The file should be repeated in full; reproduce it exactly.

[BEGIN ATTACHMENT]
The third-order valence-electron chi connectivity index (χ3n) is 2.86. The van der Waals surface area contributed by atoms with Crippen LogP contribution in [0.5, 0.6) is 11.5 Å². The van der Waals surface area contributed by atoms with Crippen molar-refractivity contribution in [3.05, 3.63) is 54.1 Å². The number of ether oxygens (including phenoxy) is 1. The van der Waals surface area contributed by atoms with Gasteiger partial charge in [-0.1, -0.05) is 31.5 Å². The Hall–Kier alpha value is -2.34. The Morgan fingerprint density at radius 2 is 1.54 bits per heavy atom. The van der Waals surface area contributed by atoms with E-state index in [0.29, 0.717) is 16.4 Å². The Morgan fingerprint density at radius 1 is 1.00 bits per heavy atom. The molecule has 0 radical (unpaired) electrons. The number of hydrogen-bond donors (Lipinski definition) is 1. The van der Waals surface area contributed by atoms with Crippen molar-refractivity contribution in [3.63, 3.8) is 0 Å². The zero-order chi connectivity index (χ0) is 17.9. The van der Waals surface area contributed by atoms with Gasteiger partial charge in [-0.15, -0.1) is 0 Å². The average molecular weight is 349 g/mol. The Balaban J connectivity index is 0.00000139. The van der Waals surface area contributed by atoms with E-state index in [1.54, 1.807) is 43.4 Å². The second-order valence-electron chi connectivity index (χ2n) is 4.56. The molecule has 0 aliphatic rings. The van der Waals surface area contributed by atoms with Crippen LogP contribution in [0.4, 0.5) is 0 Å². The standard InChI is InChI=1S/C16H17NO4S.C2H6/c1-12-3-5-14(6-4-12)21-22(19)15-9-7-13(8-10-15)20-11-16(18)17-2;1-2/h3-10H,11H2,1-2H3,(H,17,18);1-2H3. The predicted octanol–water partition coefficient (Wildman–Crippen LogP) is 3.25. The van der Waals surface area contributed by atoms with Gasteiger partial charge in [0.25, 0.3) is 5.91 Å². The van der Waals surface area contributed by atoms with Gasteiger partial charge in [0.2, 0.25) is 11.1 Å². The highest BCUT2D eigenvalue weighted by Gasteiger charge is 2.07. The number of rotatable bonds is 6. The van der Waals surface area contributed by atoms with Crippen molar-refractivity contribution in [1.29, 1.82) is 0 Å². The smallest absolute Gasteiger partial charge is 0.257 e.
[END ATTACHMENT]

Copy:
The third-order valence-electron chi connectivity index (χ3n) is 2.86. The van der Waals surface area contributed by atoms with Crippen LogP contribution in [0.5, 0.6) is 11.5 Å². The van der Waals surface area contributed by atoms with Crippen molar-refractivity contribution in [3.05, 3.63) is 54.1 Å². The number of ether oxygens (including phenoxy) is 1. The van der Waals surface area contributed by atoms with Gasteiger partial charge in [-0.1, -0.05) is 31.5 Å². The Hall–Kier alpha value is -2.34. The Morgan fingerprint density at radius 2 is 1.54 bits per heavy atom. The van der Waals surface area contributed by atoms with E-state index in [0.29, 0.717) is 16.4 Å². The Morgan fingerprint density at radius 1 is 1.00 bits per heavy atom. The molecule has 0 radical (unpaired) electrons. The number of hydrogen-bond donors (Lipinski definition) is 1. The van der Waals surface area contributed by atoms with Crippen molar-refractivity contribution in [3.63, 3.8) is 0 Å². The zero-order chi connectivity index (χ0) is 17.9. The van der Waals surface area contributed by atoms with Gasteiger partial charge in [-0.15, -0.1) is 0 Å². The average molecular weight is 349 g/mol. The Balaban J connectivity index is 0.00000139. The van der Waals surface area contributed by atoms with E-state index in [1.54, 1.807) is 43.4 Å². The second-order valence-electron chi connectivity index (χ2n) is 4.56. The molecule has 0 aliphatic rings. The van der Waals surface area contributed by atoms with Crippen LogP contribution in [0.4, 0.5) is 0 Å². The standard InChI is InChI=1S/C16H17NO4S.C2H6/c1-12-3-5-14(6-4-12)21-22(19)15-9-7-13(8-10-15)20-11-16(18)17-2;1-2/h3-10H,11H2,1-2H3,(H,17,18);1-2H3. The predicted octanol–water partition coefficient (Wildman–Crippen LogP) is 3.25. The van der Waals surface area contributed by atoms with Gasteiger partial charge in [0.25, 0.3) is 5.91 Å². The van der Waals surface area contributed by atoms with Gasteiger partial charge in [0.2, 0.25) is 11.1 Å². The highest BCUT2D eigenvalue weighted by Gasteiger charge is 2.07. The number of rotatable bonds is 6. The van der Waals surface area contributed by atoms with Crippen molar-refractivity contribution in [1.29, 1.82) is 0 Å². The smallest absolute Gasteiger partial charge is 0.257 e.